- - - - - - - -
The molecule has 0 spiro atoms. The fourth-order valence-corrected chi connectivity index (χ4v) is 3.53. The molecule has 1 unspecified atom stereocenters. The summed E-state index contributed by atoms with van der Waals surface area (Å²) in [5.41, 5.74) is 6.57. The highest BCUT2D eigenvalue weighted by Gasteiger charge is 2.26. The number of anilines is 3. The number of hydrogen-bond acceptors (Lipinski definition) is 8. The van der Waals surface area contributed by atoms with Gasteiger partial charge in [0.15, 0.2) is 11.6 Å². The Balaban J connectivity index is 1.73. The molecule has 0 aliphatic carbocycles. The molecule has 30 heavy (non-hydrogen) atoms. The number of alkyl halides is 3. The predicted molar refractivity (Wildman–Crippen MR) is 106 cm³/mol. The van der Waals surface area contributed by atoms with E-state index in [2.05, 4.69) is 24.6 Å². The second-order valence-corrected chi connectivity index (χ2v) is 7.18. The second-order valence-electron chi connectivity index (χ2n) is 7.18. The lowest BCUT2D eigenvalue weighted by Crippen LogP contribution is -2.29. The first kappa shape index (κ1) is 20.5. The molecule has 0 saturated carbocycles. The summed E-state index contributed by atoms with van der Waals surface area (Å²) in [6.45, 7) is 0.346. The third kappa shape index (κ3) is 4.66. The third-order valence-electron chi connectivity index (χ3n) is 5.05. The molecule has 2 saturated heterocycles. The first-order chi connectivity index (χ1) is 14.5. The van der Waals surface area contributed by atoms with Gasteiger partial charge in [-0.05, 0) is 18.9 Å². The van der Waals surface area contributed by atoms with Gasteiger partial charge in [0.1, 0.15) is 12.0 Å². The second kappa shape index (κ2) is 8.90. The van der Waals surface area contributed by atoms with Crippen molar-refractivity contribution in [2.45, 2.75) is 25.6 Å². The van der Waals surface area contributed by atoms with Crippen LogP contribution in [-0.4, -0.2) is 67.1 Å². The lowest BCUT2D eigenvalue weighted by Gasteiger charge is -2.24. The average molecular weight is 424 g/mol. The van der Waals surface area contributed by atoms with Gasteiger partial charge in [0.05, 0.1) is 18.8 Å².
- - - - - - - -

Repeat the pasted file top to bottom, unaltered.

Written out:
The molecule has 0 spiro atoms. The fourth-order valence-corrected chi connectivity index (χ4v) is 3.53. The molecule has 1 unspecified atom stereocenters. The summed E-state index contributed by atoms with van der Waals surface area (Å²) in [5.41, 5.74) is 6.57. The highest BCUT2D eigenvalue weighted by Gasteiger charge is 2.26. The number of anilines is 3. The number of hydrogen-bond acceptors (Lipinski definition) is 8. The van der Waals surface area contributed by atoms with Gasteiger partial charge in [0.15, 0.2) is 11.6 Å². The Balaban J connectivity index is 1.73. The molecule has 0 aliphatic carbocycles. The molecule has 30 heavy (non-hydrogen) atoms. The number of alkyl halides is 3. The predicted molar refractivity (Wildman–Crippen MR) is 106 cm³/mol. The van der Waals surface area contributed by atoms with E-state index in [2.05, 4.69) is 24.6 Å². The second-order valence-corrected chi connectivity index (χ2v) is 7.18. The second-order valence-electron chi connectivity index (χ2n) is 7.18. The lowest BCUT2D eigenvalue weighted by Crippen LogP contribution is -2.29. The first kappa shape index (κ1) is 20.5. The molecule has 0 saturated carbocycles. The summed E-state index contributed by atoms with van der Waals surface area (Å²) in [6.45, 7) is 0.346. The third kappa shape index (κ3) is 4.66. The third-order valence-electron chi connectivity index (χ3n) is 5.05. The molecule has 2 saturated heterocycles. The first-order chi connectivity index (χ1) is 14.5. The van der Waals surface area contributed by atoms with Gasteiger partial charge in [-0.05, 0) is 18.9 Å². The van der Waals surface area contributed by atoms with Gasteiger partial charge in [0.1, 0.15) is 12.0 Å². The second kappa shape index (κ2) is 8.90. The van der Waals surface area contributed by atoms with Crippen molar-refractivity contribution in [2.45, 2.75) is 25.6 Å². The van der Waals surface area contributed by atoms with Crippen LogP contribution in [-0.4, -0.2) is 67.1 Å². The lowest BCUT2D eigenvalue weighted by Gasteiger charge is -2.24. The average molecular weight is 424 g/mol. The van der Waals surface area contributed by atoms with Gasteiger partial charge in [0.05, 0.1) is 18.8 Å².